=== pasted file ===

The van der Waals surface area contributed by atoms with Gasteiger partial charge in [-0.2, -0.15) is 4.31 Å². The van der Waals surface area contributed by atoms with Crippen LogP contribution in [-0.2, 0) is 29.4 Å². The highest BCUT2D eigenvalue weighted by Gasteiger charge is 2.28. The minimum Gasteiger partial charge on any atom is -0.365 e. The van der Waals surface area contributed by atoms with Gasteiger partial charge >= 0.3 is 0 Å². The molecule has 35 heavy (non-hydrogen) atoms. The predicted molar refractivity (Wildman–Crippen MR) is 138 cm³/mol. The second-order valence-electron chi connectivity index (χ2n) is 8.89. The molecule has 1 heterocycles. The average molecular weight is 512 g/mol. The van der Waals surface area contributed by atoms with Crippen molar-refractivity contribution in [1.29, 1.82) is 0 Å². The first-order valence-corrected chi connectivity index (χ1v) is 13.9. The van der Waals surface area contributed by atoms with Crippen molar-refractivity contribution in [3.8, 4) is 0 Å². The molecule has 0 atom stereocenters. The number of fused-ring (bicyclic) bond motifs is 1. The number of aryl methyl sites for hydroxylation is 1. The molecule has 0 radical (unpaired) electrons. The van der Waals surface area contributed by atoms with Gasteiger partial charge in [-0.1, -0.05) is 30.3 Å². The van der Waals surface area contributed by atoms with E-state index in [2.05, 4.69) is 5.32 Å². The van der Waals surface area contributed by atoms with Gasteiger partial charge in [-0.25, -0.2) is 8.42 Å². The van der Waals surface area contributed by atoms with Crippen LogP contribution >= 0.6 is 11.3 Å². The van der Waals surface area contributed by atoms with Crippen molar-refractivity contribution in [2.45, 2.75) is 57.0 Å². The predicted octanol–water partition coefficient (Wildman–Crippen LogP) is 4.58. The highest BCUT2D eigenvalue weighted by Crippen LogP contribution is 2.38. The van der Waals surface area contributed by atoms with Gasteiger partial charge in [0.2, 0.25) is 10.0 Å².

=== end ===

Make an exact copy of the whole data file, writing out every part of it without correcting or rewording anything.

The van der Waals surface area contributed by atoms with Gasteiger partial charge in [-0.2, -0.15) is 4.31 Å². The van der Waals surface area contributed by atoms with Crippen LogP contribution in [-0.2, 0) is 29.4 Å². The highest BCUT2D eigenvalue weighted by Gasteiger charge is 2.28. The minimum Gasteiger partial charge on any atom is -0.365 e. The van der Waals surface area contributed by atoms with Gasteiger partial charge >= 0.3 is 0 Å². The molecule has 35 heavy (non-hydrogen) atoms. The predicted molar refractivity (Wildman–Crippen MR) is 138 cm³/mol. The second-order valence-electron chi connectivity index (χ2n) is 8.89. The molecule has 1 heterocycles. The average molecular weight is 512 g/mol. The van der Waals surface area contributed by atoms with Crippen molar-refractivity contribution in [1.29, 1.82) is 0 Å². The first-order valence-corrected chi connectivity index (χ1v) is 13.9. The van der Waals surface area contributed by atoms with Crippen molar-refractivity contribution in [3.8, 4) is 0 Å². The molecule has 0 atom stereocenters. The number of fused-ring (bicyclic) bond motifs is 1. The number of aryl methyl sites for hydroxylation is 1. The molecule has 0 radical (unpaired) electrons. The van der Waals surface area contributed by atoms with Gasteiger partial charge in [-0.1, -0.05) is 30.3 Å². The van der Waals surface area contributed by atoms with E-state index in [2.05, 4.69) is 5.32 Å². The van der Waals surface area contributed by atoms with Gasteiger partial charge in [-0.25, -0.2) is 8.42 Å². The van der Waals surface area contributed by atoms with Crippen LogP contribution >= 0.6 is 11.3 Å². The van der Waals surface area contributed by atoms with Crippen molar-refractivity contribution in [2.45, 2.75) is 57.0 Å². The predicted octanol–water partition coefficient (Wildman–Crippen LogP) is 4.58. The highest BCUT2D eigenvalue weighted by Crippen LogP contribution is 2.38. The van der Waals surface area contributed by atoms with Gasteiger partial charge in [0.2, 0.25) is 10.0 Å².